Strong support to carry on remote FtP hearings, says GPhC
Four-fifths of respondents to a GPhC consultation back proposals to keep holding remote fitness to practice hearings indefinitely, the regulator has said.
In papers published ahead of its May 12 council meeting, the GPhC revealed that 78 per cent of 481 responses received between November and February expressed support for continuing to hold remote hearings “where it is fair and practical to do so”. The regulator began holding remote hearings in March 2020 and currently holds a mixture of video and face-to-face hearings.
A survey of members of the public pointed to even stronger support (91 per cent), with most agreeing that remote hearings work at least as well as those held in person.
Those in support of the proposals cited a number of possible advantages, including the potential to speed up FtP timelines – a chronic issue for the GPhC, which consistently fails to meet targets in this area – and greater convenience for participants through not having to travel to the regulator’s Canary Wharf headquarters, as well as a less intimidating environment.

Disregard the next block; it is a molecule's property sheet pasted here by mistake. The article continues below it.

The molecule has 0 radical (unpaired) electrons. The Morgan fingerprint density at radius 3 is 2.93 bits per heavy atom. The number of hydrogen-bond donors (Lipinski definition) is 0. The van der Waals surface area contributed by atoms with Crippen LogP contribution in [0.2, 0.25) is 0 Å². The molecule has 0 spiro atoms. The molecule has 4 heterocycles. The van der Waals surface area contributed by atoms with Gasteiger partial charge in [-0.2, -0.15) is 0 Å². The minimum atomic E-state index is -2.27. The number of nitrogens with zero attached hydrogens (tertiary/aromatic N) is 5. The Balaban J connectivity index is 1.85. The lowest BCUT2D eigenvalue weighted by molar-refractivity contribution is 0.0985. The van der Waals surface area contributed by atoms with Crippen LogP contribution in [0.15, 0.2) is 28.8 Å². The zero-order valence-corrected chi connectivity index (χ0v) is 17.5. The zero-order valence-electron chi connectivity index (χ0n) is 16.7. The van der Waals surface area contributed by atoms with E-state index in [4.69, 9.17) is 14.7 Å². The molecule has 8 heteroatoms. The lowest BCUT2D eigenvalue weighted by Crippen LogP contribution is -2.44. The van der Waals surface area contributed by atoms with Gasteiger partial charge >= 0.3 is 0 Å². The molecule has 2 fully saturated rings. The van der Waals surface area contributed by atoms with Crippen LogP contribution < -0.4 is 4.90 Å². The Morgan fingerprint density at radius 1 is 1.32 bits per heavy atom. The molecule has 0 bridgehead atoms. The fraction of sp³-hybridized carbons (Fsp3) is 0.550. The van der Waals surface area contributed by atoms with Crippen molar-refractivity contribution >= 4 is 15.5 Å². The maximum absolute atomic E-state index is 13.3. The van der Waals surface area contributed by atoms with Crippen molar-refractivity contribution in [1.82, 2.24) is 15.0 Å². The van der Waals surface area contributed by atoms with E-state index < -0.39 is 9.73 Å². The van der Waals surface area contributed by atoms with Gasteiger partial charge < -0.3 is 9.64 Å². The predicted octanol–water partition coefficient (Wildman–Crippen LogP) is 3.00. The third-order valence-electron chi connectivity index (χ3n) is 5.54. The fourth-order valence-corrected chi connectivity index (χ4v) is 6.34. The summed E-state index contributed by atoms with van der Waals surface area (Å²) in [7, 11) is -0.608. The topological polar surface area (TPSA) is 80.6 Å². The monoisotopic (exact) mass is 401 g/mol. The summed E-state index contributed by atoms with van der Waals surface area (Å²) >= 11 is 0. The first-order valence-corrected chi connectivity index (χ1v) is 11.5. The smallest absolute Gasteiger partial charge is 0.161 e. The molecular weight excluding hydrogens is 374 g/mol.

It was also felt that remote hearings would make it easier for women who are pregnant or on maternity leave to engage with the process.
However, a number of concerns were also raised, such as the risk of technology failing or the fact that some participants may not have the required equipment or an appropriate home setting.
Others said a remote setting may feel “impersonal and isolating” and could “impede effective communication”.
There were some reservations even among those who supported the overall proposals. Around half of all respondents said that remote hearings are not suitable for all cases, and that the “level of seriousness and complexity” must be considered before deciding on the manner of hearing, as well as individual preferences and the potential impact on people with certain physical impairments.
But overall, a larger share of respondents said that continued remote hearings will have a positive effect on patients and registrants than those who said it would have a mixed or negative effect.
The GPhC said it plans to review its existing policy in light of the feedback received through the consultation process and will out together a fresh guidance document to be considered at its September council meeting.
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